Biological products are usually heat sensitive and thus susceptible to microbial contamination. This is why it is important to always ensure aseptic techniques in the production of these biologics from the initial stage of manufacturing to the last stage of manufacturing. Contamination of biological products during production could result from the personnel involved in the production process; equipment and instrument used for the production; raw materials including water used for the production; and the production environment or facility. The production environment and/or facility involved for the production of biological products should be as sterile as possible (i.e. free from all viable microorganisms capable of causing contamination) in other to ensure that the biological products are fit for animal or human consumption. Materials used in the production of biological products should be sterilized and/or tested in order to ensure that they are free from contaminants before being used or released for public consumption. Samples of the finished biological product should also be tested for the presence of bacterial, fungal, or mycoplasma contaminants.

The primary raw materials for biological production should be collected from sources shown to be free from contamination and they should be handled in such a way as to minimize contamination and the opportunities for any form of microbial contaminant to multiply in them. The materials should be properly sterilized using suitable sterilization techniques that will not affect the quality, texture and the biological activity inherent in the product. Raw materials that are not sterilized and those that are to be processed further after sterilization should be handled aseptically to avoid possible contamination either during storage or handling. The environments in which these materials are processed should always be maintained in a clean state and protected from external sources of microbial contamination. Internal contamination of the clean rooms should also be avoided as much as possible by ensuring aseptic technique at each stage of the production.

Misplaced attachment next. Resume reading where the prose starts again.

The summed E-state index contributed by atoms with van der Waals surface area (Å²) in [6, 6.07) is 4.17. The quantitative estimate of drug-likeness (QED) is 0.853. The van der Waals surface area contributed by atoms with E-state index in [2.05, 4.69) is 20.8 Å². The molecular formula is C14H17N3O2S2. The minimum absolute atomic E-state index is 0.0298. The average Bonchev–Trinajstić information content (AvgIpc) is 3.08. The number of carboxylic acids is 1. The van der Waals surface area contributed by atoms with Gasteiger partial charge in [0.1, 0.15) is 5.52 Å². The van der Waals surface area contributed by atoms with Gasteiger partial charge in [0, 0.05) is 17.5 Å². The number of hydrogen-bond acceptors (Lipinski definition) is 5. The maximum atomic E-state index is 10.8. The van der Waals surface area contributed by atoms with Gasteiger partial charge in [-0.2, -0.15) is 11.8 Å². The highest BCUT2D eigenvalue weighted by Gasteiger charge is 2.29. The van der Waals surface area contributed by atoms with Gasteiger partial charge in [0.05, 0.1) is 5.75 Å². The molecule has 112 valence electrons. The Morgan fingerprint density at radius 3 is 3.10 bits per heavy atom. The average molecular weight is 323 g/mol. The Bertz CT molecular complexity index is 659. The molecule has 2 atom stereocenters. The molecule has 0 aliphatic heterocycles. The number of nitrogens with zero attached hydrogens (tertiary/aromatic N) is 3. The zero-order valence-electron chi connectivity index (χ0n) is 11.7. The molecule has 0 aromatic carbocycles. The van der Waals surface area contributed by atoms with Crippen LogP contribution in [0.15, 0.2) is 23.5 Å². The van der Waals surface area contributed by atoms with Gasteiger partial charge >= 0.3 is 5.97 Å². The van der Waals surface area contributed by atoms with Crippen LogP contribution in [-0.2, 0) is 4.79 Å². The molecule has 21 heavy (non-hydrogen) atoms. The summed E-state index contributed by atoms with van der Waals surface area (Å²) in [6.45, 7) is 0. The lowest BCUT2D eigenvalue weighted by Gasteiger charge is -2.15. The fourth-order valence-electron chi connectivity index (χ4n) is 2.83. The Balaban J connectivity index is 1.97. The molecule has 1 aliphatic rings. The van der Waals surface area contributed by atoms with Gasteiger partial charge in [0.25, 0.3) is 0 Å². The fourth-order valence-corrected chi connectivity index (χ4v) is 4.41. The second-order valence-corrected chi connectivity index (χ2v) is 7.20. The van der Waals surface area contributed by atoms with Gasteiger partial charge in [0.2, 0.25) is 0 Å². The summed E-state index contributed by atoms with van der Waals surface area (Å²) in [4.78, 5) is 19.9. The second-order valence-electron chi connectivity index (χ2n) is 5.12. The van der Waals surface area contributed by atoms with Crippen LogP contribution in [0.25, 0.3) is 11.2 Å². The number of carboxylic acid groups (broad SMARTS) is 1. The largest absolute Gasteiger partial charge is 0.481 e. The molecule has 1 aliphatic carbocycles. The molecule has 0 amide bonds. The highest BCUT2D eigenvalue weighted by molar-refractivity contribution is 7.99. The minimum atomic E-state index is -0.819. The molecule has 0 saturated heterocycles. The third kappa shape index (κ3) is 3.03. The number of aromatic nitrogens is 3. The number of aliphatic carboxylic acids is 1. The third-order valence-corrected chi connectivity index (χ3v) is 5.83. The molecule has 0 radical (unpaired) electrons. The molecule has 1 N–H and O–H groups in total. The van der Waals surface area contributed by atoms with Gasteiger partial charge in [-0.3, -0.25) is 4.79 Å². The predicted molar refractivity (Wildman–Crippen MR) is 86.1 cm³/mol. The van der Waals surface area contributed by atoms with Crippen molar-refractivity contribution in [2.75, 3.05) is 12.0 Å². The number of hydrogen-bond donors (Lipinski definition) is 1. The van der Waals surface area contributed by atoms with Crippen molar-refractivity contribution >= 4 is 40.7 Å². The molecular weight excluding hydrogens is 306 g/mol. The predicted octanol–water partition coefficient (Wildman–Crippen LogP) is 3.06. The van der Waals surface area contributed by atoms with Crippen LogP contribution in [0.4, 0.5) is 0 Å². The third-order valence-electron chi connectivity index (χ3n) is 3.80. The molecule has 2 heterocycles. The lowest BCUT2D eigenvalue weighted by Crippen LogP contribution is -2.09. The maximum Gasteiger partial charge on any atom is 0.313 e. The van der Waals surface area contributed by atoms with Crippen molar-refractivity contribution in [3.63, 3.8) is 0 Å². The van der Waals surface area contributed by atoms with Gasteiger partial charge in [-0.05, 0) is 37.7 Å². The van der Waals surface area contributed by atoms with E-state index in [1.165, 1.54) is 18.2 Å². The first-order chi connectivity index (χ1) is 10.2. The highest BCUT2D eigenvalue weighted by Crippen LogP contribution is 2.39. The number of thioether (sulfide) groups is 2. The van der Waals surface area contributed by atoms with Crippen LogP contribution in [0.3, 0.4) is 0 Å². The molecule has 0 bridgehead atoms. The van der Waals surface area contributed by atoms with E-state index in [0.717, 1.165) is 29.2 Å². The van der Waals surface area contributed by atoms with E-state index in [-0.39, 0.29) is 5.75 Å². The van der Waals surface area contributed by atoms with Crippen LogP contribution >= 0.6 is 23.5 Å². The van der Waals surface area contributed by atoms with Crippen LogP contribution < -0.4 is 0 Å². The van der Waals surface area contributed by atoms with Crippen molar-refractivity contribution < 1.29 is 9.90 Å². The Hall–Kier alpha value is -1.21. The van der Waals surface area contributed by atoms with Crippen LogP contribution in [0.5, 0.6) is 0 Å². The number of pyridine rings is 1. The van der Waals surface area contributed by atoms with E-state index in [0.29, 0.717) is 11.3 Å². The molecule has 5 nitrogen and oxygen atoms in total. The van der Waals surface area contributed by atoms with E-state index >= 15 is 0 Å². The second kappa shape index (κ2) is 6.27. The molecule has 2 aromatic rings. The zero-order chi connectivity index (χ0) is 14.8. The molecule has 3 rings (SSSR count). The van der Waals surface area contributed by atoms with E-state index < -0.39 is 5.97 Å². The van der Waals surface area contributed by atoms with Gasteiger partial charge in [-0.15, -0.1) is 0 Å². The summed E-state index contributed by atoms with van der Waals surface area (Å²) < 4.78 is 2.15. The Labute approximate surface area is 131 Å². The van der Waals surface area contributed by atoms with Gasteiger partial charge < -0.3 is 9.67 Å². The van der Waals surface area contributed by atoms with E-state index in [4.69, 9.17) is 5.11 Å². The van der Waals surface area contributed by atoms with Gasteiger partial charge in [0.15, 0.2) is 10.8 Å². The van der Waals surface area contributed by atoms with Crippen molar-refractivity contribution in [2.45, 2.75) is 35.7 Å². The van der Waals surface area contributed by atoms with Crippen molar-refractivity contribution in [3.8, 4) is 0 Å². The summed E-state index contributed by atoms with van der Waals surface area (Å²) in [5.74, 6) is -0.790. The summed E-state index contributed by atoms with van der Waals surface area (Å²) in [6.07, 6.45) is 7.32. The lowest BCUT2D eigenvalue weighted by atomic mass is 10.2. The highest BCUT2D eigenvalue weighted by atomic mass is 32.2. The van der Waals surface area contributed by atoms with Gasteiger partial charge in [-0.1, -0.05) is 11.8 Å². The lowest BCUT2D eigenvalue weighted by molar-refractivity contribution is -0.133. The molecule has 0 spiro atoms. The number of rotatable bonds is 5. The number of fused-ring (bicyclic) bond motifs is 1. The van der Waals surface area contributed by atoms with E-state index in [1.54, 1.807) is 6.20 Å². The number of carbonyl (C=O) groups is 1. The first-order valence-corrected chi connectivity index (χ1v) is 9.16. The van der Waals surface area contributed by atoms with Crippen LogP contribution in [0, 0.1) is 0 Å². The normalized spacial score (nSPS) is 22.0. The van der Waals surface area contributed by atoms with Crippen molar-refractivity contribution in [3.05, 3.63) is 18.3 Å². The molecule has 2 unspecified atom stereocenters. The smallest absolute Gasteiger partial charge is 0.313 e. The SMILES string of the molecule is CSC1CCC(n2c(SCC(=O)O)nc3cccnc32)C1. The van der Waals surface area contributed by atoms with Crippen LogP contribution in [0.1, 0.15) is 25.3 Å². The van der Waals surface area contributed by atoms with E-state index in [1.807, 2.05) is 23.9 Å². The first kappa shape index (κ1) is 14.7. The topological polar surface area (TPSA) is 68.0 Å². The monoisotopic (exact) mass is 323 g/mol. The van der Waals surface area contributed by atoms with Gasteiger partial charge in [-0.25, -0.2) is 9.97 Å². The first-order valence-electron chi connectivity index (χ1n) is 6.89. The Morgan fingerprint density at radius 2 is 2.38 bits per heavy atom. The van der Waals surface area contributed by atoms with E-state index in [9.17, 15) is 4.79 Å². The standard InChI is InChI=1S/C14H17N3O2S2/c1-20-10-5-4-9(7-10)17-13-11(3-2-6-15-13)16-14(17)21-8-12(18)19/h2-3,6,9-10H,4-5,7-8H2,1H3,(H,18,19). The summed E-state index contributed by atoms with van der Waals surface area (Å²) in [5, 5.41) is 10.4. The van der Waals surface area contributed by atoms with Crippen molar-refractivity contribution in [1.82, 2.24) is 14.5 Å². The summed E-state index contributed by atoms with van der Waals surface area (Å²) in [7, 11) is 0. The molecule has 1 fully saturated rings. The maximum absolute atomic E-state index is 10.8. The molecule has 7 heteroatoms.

FURTHER READING

Ashutosh Kar (2008). Pharmaceutical Microbiology, 1st edition. New Age International Publishers: New Delhi, India. 

Block S.S (2001). Disinfection, sterilization and preservation. 5th edition. Lippincott Williams & Wilkins, Philadelphia and London.

Courvalin P, Leclercq R and Rice L.B (2010). Antibiogram. ESKA Publishing, ASM Press, Canada.

Denyer S.P., Hodges N.A and Gorman S.P (2004). Hugo & Russell’s Pharmaceutical Microbiology. 7th ed. Blackwell Publishing Company, USA. Pp.152-172.

Ejikeugwu Chika, Iroha Ifeanyichukwu, Adikwu Michael and Esimone Charles (2013). Susceptibility and Detection of Extended Spectrum β-Lactamase Enzymes from Otitis Media Pathogens. American Journal of Infectious Diseases. 9(1):24-29.

Finch R.G, Greenwood D, Norrby R and Whitley R (2002). Antibiotic and chemotherapy, 8th edition. Churchill Livingstone, London and Edinburg.

Russell A.D and Chopra I (1996). Understanding antibacterial action and resistance. 2nd edition. Ellis Horwood Publishers, New York, USA.